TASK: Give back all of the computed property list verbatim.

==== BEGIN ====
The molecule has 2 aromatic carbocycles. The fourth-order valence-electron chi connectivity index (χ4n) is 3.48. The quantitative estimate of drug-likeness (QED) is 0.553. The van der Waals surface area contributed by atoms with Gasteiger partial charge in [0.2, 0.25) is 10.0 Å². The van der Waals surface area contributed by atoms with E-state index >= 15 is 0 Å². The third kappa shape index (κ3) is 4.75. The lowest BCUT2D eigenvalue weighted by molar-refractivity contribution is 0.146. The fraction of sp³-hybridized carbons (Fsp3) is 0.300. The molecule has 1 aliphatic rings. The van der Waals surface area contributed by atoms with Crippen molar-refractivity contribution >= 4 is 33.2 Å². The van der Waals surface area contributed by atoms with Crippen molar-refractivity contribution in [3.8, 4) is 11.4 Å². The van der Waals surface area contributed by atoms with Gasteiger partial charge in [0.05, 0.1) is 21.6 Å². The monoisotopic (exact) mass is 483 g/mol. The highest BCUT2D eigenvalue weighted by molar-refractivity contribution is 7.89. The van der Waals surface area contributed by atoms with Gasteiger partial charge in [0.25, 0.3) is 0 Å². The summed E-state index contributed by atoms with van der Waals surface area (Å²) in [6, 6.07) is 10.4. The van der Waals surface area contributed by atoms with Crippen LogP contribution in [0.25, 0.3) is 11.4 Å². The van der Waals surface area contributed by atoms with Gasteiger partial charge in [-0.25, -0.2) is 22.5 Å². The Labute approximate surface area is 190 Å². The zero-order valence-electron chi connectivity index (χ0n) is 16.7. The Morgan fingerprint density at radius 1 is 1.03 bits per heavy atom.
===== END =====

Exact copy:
The molecule has 2 aromatic carbocycles. The fourth-order valence-electron chi connectivity index (χ4n) is 3.48. The quantitative estimate of drug-likeness (QED) is 0.553. The van der Waals surface area contributed by atoms with Gasteiger partial charge in [0.2, 0.25) is 10.0 Å². The van der Waals surface area contributed by atoms with E-state index >= 15 is 0 Å². The third kappa shape index (κ3) is 4.75. The lowest BCUT2D eigenvalue weighted by molar-refractivity contribution is 0.146. The fraction of sp³-hybridized carbons (Fsp3) is 0.300. The molecule has 1 aliphatic rings. The van der Waals surface area contributed by atoms with Crippen molar-refractivity contribution >= 4 is 33.2 Å². The van der Waals surface area contributed by atoms with Crippen molar-refractivity contribution in [3.8, 4) is 11.4 Å². The van der Waals surface area contributed by atoms with Gasteiger partial charge in [0.05, 0.1) is 21.6 Å². The monoisotopic (exact) mass is 483 g/mol. The highest BCUT2D eigenvalue weighted by molar-refractivity contribution is 7.89. The van der Waals surface area contributed by atoms with Gasteiger partial charge in [0.25, 0.3) is 0 Å². The summed E-state index contributed by atoms with van der Waals surface area (Å²) in [6, 6.07) is 10.4. The van der Waals surface area contributed by atoms with Crippen LogP contribution in [0.25, 0.3) is 11.4 Å². The van der Waals surface area contributed by atoms with Gasteiger partial charge in [-0.25, -0.2) is 22.5 Å². The Labute approximate surface area is 190 Å². The zero-order valence-electron chi connectivity index (χ0n) is 16.7. The Morgan fingerprint density at radius 1 is 1.03 bits per heavy atom.